We live in a society where personal fulfillment is very important. We continously strive to be fulfilled on a personal and professional level and we won’t settle for less. A reasonable logic conclusion is that we should be happier in this “age of self” than the previous generation. The exact opposite seems to be true. Depression is 10 times more prevalent than 50 years ago, claimsmany lives and is diagnosed in people on average 10 years younger than a generation ago, according to Martin Seligman in Learned Optimism: How To Change Your Mind and Your Life.
Seligman’s research found pessimism to be “fertile ground for depression” and it therefor follows that if we have a set of skills that can teach us to be optimistic, we will be less depressed, achieve more and have better health. Learned Optimism is not just the power of positive thinking, but it is about changing the destructive things we say to ourselves when we experience setbacks. Crucial to this is a sense of personal control, the belief that your life is your hands and that everything that happens to you, is not just fate. Seligman continues to explain that the Theory of Personal Control has two principal concepts:
- Learned Helplessness-a giving up reaction when setbacks happen.
- Explanatory Style- this reflects the word in your heart( a “yes” for optimists as opposed to a “n0” for pessimists) and is the way in which you habitually explain to yourself why things happen. This influences our behaviour and can cause depression.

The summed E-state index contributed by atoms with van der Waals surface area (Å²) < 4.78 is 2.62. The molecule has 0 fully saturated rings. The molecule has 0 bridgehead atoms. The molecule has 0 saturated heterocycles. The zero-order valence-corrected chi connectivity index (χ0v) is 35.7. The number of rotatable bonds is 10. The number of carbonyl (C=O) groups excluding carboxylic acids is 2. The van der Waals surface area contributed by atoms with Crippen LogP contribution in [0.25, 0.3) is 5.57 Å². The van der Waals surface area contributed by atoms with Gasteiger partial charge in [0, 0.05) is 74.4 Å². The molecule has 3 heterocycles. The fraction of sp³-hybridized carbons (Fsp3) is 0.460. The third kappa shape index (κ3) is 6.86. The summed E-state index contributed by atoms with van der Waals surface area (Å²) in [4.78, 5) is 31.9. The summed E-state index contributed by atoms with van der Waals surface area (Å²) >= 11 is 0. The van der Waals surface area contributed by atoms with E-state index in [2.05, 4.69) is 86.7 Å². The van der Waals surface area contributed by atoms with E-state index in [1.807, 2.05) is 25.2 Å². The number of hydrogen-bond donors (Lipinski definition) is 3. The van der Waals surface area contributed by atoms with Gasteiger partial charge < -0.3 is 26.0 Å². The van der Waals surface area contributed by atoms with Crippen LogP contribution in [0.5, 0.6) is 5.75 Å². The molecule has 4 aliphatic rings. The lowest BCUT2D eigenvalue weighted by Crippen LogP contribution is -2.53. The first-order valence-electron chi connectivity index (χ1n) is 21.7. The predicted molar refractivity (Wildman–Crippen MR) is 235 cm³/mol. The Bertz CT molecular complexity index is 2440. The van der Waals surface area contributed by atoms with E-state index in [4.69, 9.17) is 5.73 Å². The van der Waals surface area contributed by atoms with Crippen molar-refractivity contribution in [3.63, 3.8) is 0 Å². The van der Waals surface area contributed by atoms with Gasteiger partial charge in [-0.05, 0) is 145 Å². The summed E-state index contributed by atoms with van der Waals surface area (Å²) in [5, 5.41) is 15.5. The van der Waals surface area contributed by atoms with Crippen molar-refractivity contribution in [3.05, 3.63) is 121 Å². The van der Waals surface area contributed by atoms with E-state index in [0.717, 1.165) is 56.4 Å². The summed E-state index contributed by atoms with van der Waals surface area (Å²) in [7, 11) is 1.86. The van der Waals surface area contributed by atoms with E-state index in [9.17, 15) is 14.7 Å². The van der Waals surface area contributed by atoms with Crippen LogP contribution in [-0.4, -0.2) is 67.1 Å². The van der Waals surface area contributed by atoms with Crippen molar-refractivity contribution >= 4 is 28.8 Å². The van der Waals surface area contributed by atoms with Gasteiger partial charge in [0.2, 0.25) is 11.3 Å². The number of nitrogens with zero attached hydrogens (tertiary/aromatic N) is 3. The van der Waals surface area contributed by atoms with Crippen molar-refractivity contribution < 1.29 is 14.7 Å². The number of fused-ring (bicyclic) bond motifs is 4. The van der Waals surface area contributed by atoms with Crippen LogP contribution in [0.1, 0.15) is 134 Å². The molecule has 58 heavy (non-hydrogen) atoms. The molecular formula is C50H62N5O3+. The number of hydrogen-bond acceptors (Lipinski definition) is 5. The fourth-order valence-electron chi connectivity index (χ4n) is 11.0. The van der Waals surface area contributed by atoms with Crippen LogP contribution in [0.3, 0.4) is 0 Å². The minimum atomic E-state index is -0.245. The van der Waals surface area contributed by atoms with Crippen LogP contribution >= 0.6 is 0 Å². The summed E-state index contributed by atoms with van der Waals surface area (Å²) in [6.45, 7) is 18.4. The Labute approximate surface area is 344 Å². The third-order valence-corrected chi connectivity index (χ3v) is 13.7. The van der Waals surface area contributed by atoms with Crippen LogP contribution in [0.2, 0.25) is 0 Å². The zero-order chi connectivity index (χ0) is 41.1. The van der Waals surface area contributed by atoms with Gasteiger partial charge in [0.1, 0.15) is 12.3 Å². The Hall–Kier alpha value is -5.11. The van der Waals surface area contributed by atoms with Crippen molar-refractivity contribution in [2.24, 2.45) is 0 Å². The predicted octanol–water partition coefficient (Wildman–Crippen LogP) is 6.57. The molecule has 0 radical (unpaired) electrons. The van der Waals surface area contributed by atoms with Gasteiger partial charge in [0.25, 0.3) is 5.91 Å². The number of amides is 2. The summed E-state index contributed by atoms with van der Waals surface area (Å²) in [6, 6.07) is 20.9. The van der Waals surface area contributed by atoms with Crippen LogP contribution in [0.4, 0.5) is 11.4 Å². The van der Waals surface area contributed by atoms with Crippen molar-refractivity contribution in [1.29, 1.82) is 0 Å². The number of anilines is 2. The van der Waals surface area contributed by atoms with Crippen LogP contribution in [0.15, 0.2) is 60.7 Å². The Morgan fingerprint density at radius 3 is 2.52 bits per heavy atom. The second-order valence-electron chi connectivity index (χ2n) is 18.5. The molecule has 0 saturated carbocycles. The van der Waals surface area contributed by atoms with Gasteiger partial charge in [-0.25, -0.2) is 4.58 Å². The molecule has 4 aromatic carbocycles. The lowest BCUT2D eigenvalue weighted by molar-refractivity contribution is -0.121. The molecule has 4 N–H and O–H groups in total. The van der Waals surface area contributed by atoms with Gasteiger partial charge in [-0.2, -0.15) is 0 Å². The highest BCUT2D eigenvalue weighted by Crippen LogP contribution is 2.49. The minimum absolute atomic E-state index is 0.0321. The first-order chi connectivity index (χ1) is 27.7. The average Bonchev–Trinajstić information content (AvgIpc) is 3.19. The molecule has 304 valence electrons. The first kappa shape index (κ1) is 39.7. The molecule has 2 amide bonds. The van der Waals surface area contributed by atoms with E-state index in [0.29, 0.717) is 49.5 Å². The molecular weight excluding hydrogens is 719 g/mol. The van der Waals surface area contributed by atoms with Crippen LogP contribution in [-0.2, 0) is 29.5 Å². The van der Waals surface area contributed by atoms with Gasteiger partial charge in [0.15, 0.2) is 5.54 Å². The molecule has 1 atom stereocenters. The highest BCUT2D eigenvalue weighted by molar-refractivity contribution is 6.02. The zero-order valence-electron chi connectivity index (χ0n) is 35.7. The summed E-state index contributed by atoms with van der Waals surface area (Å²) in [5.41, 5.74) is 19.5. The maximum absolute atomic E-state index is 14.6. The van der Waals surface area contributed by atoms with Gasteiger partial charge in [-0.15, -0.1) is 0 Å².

Three crucial aspects of the explanatory style is:
1. Permanance: Do you believe the causes of bad events to be permanent (pessimistic) or temporary (optimistic)? “Diets never work” (pessimistic) as opposed to “Diets don’t work when you’re eating out” (optimistic).
2. Pervasiveness: Do you give up on everything when you fail in one area (pessimistic) or can you put your troubles neatly in a box (optimistic)?
3. Personalisation: Do you blame yourself (pessimistic) or other people or circumstances when bad things happen(optimistic)?
It is normal that we’ll experience both in a cycle op ups and downs and pessimism has a constructive role in that it keeps us grounded. This is the aspect of pessimism that we refer to as realism. While we can learn the skills to enjoy the benefits of optimism, we also want to retain pessimism(realism) when needed. For us to do this, Seligman suggests the ABCDE template. In short, you look at the Adverse situation and identify your Belief behind that, look at the Consequences of that belief. You then challenge your own thinking (Disputing) and arrive at a more Energising explanation of events.
It is a powerful tool to examine and change thinking. I have used it with great effectiveness in my coaching and my coachees have been able to enjoy the benefits of a changed way of thinking long after the coaching has come to and end.